Amid relief and recovery efforts, the region was also hit by a 6.9 magnitude earthquake, which caused at least five deaths and destroyed 1,000 homes. In addition to responding to the floods, authorities declared a state of emergency and allocated K200,000 ($52,260) for medicine, water, shelter and food assistance in response to the earthquake.

Storm – California: Continued storms, flash flooding and atmospheric rivers left over 20 million people in southern California under flood watch on March 30-31. Santa Barbara and San Diego are some of the areas that faced a Level 2 out of 4 risk for flash flooding.

The storm is moving east where high tornado threats have prompted the National Weather Service to issue tornado alerts for Monday, April 1 evening in Kansas, Missouri, Oklahoma and Texas.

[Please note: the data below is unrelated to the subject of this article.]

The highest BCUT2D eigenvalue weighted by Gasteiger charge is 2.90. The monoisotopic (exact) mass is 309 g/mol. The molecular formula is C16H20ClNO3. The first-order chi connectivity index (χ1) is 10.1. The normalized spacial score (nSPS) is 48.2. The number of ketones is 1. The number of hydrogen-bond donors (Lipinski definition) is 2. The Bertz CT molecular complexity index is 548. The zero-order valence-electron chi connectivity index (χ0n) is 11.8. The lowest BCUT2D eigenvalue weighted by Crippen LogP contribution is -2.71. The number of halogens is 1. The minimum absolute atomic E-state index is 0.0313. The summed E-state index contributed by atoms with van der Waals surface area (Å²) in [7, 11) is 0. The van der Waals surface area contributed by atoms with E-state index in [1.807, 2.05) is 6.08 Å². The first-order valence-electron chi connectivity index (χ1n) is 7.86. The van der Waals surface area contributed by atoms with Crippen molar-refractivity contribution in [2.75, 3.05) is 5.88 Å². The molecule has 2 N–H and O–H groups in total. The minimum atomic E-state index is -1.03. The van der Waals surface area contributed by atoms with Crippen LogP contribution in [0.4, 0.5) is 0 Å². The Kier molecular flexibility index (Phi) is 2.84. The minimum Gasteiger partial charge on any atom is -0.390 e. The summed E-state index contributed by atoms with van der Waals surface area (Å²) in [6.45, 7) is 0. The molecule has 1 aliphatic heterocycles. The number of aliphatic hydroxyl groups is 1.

Wildfires – Virginia and West Virginia: The wildfires in and near Shenandoah National Park have seen increases in containment as of March 31. With newly deployed resources and rain, the fires now stand at over 72% contained.

In a separate incident, more than 30 wildfires have burned over 1,000 acres (404 hectares) in southwest Virginia. One casualty has been reported so far.

In addition to the disasters listed above, we actively monitor the following disasters or humanitarian emergencies. For more information, see the relevant disaster profiles, which are updated regularly.

Complex Humanitarian Emergencies  The Sahel Regional Crisis

Many places worldwide are experiencing emergencies caused by conflict, climate change, drought, famine, economic challenges and other conditions that combine to create a complex humanitarian emergency (CHE). CDP maintains complete profiles on several CHEs, and what CDP considers Level 1 CHEs are profiled in this weekly blog post and tracked.